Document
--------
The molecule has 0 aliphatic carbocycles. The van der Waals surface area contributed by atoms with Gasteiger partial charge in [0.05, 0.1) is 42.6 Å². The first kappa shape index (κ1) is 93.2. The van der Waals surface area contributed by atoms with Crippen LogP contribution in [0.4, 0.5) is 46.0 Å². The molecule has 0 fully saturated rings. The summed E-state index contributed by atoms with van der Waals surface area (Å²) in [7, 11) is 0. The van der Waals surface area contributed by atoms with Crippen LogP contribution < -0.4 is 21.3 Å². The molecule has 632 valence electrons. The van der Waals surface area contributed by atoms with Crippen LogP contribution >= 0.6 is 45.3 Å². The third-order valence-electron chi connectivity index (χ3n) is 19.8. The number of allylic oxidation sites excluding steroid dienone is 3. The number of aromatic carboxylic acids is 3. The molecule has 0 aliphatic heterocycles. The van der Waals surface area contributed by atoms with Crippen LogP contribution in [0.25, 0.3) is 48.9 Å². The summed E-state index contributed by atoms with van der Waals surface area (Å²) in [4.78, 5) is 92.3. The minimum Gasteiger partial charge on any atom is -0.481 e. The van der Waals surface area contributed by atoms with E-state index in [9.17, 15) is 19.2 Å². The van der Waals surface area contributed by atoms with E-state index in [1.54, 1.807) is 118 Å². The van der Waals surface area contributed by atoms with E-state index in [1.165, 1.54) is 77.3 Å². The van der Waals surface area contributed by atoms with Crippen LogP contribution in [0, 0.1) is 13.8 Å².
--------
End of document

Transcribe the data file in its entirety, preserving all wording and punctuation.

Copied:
The molecule has 0 aliphatic carbocycles. The van der Waals surface area contributed by atoms with Gasteiger partial charge in [0.05, 0.1) is 42.6 Å². The first kappa shape index (κ1) is 93.2. The van der Waals surface area contributed by atoms with Crippen LogP contribution in [0.4, 0.5) is 46.0 Å². The molecule has 0 fully saturated rings. The summed E-state index contributed by atoms with van der Waals surface area (Å²) in [7, 11) is 0. The van der Waals surface area contributed by atoms with Crippen LogP contribution < -0.4 is 21.3 Å². The molecule has 632 valence electrons. The van der Waals surface area contributed by atoms with Crippen LogP contribution >= 0.6 is 45.3 Å². The third-order valence-electron chi connectivity index (χ3n) is 19.8. The number of allylic oxidation sites excluding steroid dienone is 3. The number of aromatic carboxylic acids is 3. The molecule has 0 aliphatic heterocycles. The van der Waals surface area contributed by atoms with Crippen LogP contribution in [0.25, 0.3) is 48.9 Å². The summed E-state index contributed by atoms with van der Waals surface area (Å²) in [4.78, 5) is 92.3. The minimum Gasteiger partial charge on any atom is -0.481 e. The van der Waals surface area contributed by atoms with E-state index in [9.17, 15) is 19.2 Å². The van der Waals surface area contributed by atoms with E-state index in [1.54, 1.807) is 118 Å². The van der Waals surface area contributed by atoms with E-state index in [1.165, 1.54) is 77.3 Å². The van der Waals surface area contributed by atoms with Crippen LogP contribution in [0, 0.1) is 13.8 Å².